Co-Optimus - Review - Beyond Co-Op Reviews - April 2010

Squad 51 vs. the Flying Saucers

  • Couch Co-Op: 2 Players
  • + Co-Op Campaign

Beyond Co-Op Reviews - April 2010 - Page 2

Publisher: Atlus
Developer: Atlus
MSRP: 34.99
by: Jason Love


The Shin Megami Tensei (SMT) series of games is one that seems to run the entire gamut of RPG genre types, from action-oriented to the more traditional. The latest title, Strange Journey, takes its gameplay cue from the classic PC dungeon-crawler, Wizardry, and is perhaps one of the best examples of that particular genre that I’ve ever played.

The premise behind Strange Journey follows the fairly rote sci-fi idea of some mysterious anomaly suddenly appearing that threatens the whole Earth and you’ve been chosen to go into the anomaly to determine what’s causing it and how to stop it. While there are a few interesting story moments, including the feature to see one of three different endings depending on your character’s alignment (chaotic, neutral, or lawful), where Strange Journey shines is in its gameplay.

Strange Journey’s combat at first seems to be straightforward and just follows the basic tenants of “Fight, Magic, Item, Run,” but as the game progresses, there is a great deal of strategy and tactic involved. For the majority of the game, your main party consists of your character and three demons of your choosing that are recruited either through negotiation when you encounter a demon in the field, or fusion (fuse two or more demons to get a new one). As every demon has its own set of strengths and weaknesses, there’s a lot of variety available to you in terms of the type of party you put together. You could create a party that’s completely immune to physical attacks and unleashes devastating spells upon the enemies, or a mix of physical/magic based demons with varying alignments and immunities. It’s really these two elements, the ability to literally create your own party members and the varying strengths/weaknesses of each demon, that makes Strange Journey so much fun to play. Additionally, in a rather fun coincidence, using an attack against which an enemy is weak results in a “Demon Co-Op” attack, wherein all members of your party with the same alignment deal some immediate damage to the foe. Even demons recognize the joys of working together.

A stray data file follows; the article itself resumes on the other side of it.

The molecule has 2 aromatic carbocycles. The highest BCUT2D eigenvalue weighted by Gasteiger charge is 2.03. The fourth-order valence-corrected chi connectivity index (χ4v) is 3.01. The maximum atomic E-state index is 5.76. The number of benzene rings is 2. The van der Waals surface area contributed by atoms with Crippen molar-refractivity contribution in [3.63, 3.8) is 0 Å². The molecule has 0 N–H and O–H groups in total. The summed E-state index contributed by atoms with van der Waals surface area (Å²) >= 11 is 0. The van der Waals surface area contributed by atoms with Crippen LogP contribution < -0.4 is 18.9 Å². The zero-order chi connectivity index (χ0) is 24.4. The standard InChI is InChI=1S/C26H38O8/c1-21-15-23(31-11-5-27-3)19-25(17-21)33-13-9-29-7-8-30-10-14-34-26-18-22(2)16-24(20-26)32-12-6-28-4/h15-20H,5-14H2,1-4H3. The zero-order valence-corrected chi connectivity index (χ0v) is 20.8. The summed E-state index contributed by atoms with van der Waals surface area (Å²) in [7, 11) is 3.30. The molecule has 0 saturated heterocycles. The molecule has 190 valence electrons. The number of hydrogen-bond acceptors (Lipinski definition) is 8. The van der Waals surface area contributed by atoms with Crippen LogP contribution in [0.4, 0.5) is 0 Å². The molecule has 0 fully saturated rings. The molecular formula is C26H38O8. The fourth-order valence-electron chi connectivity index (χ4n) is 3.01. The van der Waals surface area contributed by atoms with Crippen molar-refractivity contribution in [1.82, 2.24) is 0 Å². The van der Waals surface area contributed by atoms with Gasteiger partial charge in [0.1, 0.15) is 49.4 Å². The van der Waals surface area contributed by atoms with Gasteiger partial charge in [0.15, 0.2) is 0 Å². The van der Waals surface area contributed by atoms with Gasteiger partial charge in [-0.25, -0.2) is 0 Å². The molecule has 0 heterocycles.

If you own a DS and are at all a fan of RPGs, you owe it to yourself to pick up Strange Journey. Not only is it a satisfying game with a lot to explore and do, but it also brings back the one feature that’s been missing from RPGs all too often lately: New Game+. Just when you think you’re all done and have tackled the final demon, a new challenge is waiting for you.